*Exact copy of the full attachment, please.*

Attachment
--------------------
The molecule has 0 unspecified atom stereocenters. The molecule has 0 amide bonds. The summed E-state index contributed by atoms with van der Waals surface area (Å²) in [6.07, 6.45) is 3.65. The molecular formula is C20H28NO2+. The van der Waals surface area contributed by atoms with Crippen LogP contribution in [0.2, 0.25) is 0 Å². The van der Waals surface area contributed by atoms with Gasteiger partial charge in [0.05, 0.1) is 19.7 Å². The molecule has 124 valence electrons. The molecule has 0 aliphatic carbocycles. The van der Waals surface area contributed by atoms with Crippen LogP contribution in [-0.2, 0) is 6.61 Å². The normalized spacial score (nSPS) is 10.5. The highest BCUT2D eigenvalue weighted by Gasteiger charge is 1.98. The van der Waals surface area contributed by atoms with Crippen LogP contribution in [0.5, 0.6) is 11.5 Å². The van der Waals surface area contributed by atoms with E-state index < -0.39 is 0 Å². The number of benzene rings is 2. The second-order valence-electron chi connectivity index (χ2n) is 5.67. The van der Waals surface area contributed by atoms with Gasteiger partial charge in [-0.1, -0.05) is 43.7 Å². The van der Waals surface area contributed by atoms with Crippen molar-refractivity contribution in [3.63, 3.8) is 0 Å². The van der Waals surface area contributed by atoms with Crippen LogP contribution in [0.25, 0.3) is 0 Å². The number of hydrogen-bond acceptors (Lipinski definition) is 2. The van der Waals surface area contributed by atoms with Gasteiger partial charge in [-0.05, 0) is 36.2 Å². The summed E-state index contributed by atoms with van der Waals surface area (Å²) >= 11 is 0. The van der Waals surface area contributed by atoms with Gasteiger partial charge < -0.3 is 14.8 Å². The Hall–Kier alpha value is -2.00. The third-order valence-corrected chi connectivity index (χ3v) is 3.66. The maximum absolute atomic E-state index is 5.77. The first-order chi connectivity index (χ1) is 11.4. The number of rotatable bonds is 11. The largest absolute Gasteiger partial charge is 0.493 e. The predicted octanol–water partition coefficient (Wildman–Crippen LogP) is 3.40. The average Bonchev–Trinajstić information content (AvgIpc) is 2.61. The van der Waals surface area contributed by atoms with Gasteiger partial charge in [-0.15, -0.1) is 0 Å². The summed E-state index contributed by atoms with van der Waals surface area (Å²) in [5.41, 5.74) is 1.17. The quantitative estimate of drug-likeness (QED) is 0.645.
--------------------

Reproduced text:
The molecule has 0 unspecified atom stereocenters. The molecule has 0 amide bonds. The summed E-state index contributed by atoms with van der Waals surface area (Å²) in [6.07, 6.45) is 3.65. The molecular formula is C20H28NO2+. The van der Waals surface area contributed by atoms with Crippen LogP contribution in [0.2, 0.25) is 0 Å². The van der Waals surface area contributed by atoms with Gasteiger partial charge in [0.05, 0.1) is 19.7 Å². The molecule has 124 valence electrons. The molecule has 0 aliphatic carbocycles. The van der Waals surface area contributed by atoms with Crippen LogP contribution in [-0.2, 0) is 6.61 Å². The normalized spacial score (nSPS) is 10.5. The highest BCUT2D eigenvalue weighted by Gasteiger charge is 1.98. The van der Waals surface area contributed by atoms with Crippen LogP contribution in [0.5, 0.6) is 11.5 Å². The van der Waals surface area contributed by atoms with E-state index < -0.39 is 0 Å². The number of benzene rings is 2. The second-order valence-electron chi connectivity index (χ2n) is 5.67. The van der Waals surface area contributed by atoms with Gasteiger partial charge in [-0.1, -0.05) is 43.7 Å². The van der Waals surface area contributed by atoms with Crippen molar-refractivity contribution in [3.63, 3.8) is 0 Å². The van der Waals surface area contributed by atoms with Crippen LogP contribution in [0.25, 0.3) is 0 Å². The number of hydrogen-bond acceptors (Lipinski definition) is 2. The van der Waals surface area contributed by atoms with Gasteiger partial charge in [-0.05, 0) is 36.2 Å². The summed E-state index contributed by atoms with van der Waals surface area (Å²) >= 11 is 0. The van der Waals surface area contributed by atoms with Gasteiger partial charge < -0.3 is 14.8 Å². The Hall–Kier alpha value is -2.00. The third-order valence-corrected chi connectivity index (χ3v) is 3.66. The maximum absolute atomic E-state index is 5.77. The first-order chi connectivity index (χ1) is 11.4. The number of rotatable bonds is 11. The largest absolute Gasteiger partial charge is 0.493 e. The predicted octanol–water partition coefficient (Wildman–Crippen LogP) is 3.40. The average Bonchev–Trinajstić information content (AvgIpc) is 2.61. The van der Waals surface area contributed by atoms with Gasteiger partial charge in [-0.15, -0.1) is 0 Å². The summed E-state index contributed by atoms with van der Waals surface area (Å²) in [5.41, 5.74) is 1.17. The quantitative estimate of drug-likeness (QED) is 0.645.